So when I say,

Blessed the one who seizes your children and smashes them against the rock (137:9),

should I? Mean it?angry psalmody prayer

All things change in our temporal universe. Times, cultures, symbols, foundations of moral law and social pillars, forms of expression. That’s one of the reasons we cannot live literally even by those biblical laws that were actually meant literally when they were written, thousands of years ago in a land far away. All things change, and we cannot simply repeat the same prayers for thousands of years without beginning to wonder at some point if every line in them expresses the relationship we now have with the Divine. Because as we change, the world changes, God changes, our relationship changes too.

All things change, some slower than others. If the Book of Psalms were composed today, its “praises” would be the same in certain ways and yet different. There would be praise in it and there would be longing, there’d be pleas for relief, complaint, and thanksgiving. I think there’d be a lot more explicit questioning of God about the problem of evil and the meaning of life. And a lot less calling for smashed children’s heads, no wading in blood of our enemies, and no exalting of God for burning nations to a crisp. We are praying today with the voice of the past, a voice not to be severed, but a voice we haven’t added to in 2,500 years or so. I wonder. By repeating week after week the exhortations to blood-letting and fire-blazing calamities to our multitude of plotting foes, what subtle indoctrination do we exert upon our subconscious minds? What sort of strange self-propaganda are we engaging in even as we ponder the metaphor of the psalm for our lives and times?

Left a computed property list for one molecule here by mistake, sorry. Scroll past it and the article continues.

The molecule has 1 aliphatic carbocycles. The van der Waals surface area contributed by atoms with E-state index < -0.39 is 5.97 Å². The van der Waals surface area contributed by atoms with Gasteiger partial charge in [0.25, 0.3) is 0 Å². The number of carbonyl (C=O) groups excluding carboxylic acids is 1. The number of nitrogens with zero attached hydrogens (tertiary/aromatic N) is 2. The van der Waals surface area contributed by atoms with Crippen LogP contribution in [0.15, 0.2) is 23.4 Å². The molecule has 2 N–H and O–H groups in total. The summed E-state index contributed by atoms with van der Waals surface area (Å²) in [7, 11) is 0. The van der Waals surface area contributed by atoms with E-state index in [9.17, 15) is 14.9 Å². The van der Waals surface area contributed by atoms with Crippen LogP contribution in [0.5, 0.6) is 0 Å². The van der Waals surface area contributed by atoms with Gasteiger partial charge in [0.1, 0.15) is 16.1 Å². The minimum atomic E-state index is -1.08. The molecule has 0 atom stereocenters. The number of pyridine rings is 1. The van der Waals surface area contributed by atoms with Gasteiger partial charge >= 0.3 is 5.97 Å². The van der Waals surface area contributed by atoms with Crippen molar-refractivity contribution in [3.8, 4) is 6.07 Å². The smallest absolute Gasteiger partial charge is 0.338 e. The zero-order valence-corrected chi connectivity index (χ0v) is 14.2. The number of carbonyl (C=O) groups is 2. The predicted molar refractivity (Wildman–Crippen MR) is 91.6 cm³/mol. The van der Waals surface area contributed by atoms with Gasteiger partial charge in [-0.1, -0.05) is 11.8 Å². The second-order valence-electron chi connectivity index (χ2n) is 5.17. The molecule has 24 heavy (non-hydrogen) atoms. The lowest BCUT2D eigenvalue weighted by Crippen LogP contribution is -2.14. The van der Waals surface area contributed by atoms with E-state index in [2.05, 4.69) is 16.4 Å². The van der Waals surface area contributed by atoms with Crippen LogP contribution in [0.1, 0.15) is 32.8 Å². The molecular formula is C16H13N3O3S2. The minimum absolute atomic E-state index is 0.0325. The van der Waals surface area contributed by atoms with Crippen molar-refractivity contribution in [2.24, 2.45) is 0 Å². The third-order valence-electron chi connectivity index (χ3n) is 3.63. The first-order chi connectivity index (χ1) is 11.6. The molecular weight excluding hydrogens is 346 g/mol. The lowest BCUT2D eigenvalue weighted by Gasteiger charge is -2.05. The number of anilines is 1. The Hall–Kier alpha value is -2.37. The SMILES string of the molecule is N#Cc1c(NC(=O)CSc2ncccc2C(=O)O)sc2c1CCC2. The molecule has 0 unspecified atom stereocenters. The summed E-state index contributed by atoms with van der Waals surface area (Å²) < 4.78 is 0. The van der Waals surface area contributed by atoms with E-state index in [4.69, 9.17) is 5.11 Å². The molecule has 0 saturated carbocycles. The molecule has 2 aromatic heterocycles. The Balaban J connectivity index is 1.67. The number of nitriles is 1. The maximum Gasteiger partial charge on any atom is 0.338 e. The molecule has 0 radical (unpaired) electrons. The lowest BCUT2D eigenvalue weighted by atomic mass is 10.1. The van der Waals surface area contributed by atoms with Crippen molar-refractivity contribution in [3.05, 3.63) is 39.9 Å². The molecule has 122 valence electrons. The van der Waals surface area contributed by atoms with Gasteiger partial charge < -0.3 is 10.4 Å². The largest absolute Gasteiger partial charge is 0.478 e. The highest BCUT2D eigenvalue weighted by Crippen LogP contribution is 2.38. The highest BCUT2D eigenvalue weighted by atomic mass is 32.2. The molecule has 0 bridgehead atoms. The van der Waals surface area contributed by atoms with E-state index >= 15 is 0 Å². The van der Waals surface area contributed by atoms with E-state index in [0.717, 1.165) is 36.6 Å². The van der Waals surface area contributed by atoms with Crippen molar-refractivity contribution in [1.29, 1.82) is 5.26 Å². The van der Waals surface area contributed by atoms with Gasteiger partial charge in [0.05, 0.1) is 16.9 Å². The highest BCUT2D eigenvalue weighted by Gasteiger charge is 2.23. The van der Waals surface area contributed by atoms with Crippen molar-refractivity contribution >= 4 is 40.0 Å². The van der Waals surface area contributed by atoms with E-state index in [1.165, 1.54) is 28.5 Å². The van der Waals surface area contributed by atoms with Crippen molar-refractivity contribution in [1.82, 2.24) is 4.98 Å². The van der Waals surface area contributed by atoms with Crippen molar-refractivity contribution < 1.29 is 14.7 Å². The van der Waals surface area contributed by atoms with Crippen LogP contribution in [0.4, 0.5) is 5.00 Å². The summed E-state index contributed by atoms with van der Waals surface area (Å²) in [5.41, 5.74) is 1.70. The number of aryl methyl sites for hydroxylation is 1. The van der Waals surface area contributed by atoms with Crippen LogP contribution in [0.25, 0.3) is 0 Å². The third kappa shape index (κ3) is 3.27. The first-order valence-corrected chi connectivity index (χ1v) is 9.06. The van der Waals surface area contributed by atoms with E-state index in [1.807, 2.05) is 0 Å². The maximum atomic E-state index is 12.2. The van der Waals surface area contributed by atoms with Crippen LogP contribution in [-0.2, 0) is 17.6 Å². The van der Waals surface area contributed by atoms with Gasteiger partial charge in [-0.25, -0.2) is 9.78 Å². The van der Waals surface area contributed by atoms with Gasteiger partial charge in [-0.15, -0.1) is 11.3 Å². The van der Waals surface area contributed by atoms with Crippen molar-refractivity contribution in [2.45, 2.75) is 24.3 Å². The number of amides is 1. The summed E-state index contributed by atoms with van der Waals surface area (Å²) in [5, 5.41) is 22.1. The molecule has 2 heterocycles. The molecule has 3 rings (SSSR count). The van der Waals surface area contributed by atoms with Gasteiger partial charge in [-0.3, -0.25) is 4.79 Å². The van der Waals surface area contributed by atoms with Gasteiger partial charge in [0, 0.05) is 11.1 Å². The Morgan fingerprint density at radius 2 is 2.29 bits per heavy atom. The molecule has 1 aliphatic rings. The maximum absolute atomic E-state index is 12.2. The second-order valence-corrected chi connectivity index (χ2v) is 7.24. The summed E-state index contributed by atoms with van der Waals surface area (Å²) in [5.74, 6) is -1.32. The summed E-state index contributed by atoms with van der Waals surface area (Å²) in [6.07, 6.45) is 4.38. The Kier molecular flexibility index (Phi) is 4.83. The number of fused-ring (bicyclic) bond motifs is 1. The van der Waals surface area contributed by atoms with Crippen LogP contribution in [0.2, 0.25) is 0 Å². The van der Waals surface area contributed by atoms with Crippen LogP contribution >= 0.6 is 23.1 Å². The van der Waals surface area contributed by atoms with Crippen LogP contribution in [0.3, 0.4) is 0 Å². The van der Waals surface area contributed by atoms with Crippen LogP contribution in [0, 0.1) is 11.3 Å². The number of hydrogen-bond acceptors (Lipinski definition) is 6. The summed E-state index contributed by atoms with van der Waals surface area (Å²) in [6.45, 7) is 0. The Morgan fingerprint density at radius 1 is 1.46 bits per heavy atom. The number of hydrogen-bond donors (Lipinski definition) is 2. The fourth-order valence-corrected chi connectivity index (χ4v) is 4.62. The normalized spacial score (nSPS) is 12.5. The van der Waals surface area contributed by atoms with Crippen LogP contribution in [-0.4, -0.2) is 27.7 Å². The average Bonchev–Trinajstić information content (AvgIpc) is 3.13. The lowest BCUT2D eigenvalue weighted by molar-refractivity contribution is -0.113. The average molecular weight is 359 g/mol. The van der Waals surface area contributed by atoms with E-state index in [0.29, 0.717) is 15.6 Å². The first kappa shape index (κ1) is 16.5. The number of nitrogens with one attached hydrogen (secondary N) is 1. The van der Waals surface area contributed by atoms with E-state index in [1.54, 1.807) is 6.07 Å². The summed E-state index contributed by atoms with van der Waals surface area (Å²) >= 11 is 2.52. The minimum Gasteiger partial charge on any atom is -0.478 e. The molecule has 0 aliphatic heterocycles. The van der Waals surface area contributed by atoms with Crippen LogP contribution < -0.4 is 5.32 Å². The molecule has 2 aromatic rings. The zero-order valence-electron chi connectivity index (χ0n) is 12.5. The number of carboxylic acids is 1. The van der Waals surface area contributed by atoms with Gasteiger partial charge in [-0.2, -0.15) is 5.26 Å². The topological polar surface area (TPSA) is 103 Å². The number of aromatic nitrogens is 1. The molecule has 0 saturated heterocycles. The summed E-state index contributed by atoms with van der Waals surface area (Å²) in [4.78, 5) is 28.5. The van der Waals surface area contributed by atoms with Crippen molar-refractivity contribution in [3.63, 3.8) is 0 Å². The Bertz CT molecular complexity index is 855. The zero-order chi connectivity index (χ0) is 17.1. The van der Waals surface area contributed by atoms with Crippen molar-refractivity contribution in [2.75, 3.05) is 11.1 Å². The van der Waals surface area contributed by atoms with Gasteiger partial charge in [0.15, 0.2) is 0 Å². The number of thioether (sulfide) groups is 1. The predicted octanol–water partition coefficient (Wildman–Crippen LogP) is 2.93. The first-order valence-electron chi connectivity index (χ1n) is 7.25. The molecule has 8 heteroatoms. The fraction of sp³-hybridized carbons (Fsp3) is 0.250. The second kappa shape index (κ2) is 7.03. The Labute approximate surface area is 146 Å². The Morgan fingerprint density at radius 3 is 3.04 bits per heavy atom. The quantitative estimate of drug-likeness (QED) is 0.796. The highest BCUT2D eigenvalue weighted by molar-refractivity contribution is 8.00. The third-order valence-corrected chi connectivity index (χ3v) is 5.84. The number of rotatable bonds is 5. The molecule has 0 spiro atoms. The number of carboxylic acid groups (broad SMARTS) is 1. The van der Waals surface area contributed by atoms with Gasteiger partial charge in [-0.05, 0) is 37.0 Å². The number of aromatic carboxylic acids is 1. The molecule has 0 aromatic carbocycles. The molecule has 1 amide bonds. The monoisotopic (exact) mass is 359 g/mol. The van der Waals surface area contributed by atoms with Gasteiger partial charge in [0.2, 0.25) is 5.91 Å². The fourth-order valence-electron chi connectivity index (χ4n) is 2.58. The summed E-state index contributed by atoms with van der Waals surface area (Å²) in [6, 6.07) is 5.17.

AwayOf course, even in the angry psalmody meaning abounds, and vengeance is intertwined with terror, and terror with pain, and pain with longing, and longing with praise. Remember the line about children smashed against the rock? It’s from Psalm 137, one of the more famous and beautiful, and one that pierces my own heart in such a wounded place that I can hardly read it often, and when I do, I cry.

By the rivers of Babylon

there we sat weeping

when we remembered Zion.

On the poplars in its midst

we hung up our harps.

For there our captors asked us

for the words of a song;

Our tormentors, for joy:

“Sing for us a song of Zion!”

But how could we sing a song of the LORD

in a foreign land?

II

If I forget you, Jerusalem,

may my right hand forget.

May my tongue stick to my palate

if I do not remember you,

If I do not exalt Jerusalem

beyond all my delights.

III

Remember, LORD, against Edom

that day at Jerusalem.

They said: “Level it, level it

down to its foundations!”

Desolate Daughter Babylon, you shall be destroyed,

blessed the one who pays you back

what you have done us!

Blessed the one who seizes your children

and smashes them against the rock.

This is a song of lament of the Jews in exile. They have seen their homeland come down in a cloud of dust. They are condemned to die in a foreign land, beyond the great river, among those who destroyed their Temple of faith—those who now will listen to our native song as light entertainment, and no grief and no guilt will burden their mindlessness. I know this place. I am these psalmists, and they are me. But one doesn’t have to experience exile, it seems, to feel the pain of their words, because this is one of the most popular psalms and deeply felt. And it ends in vengeance.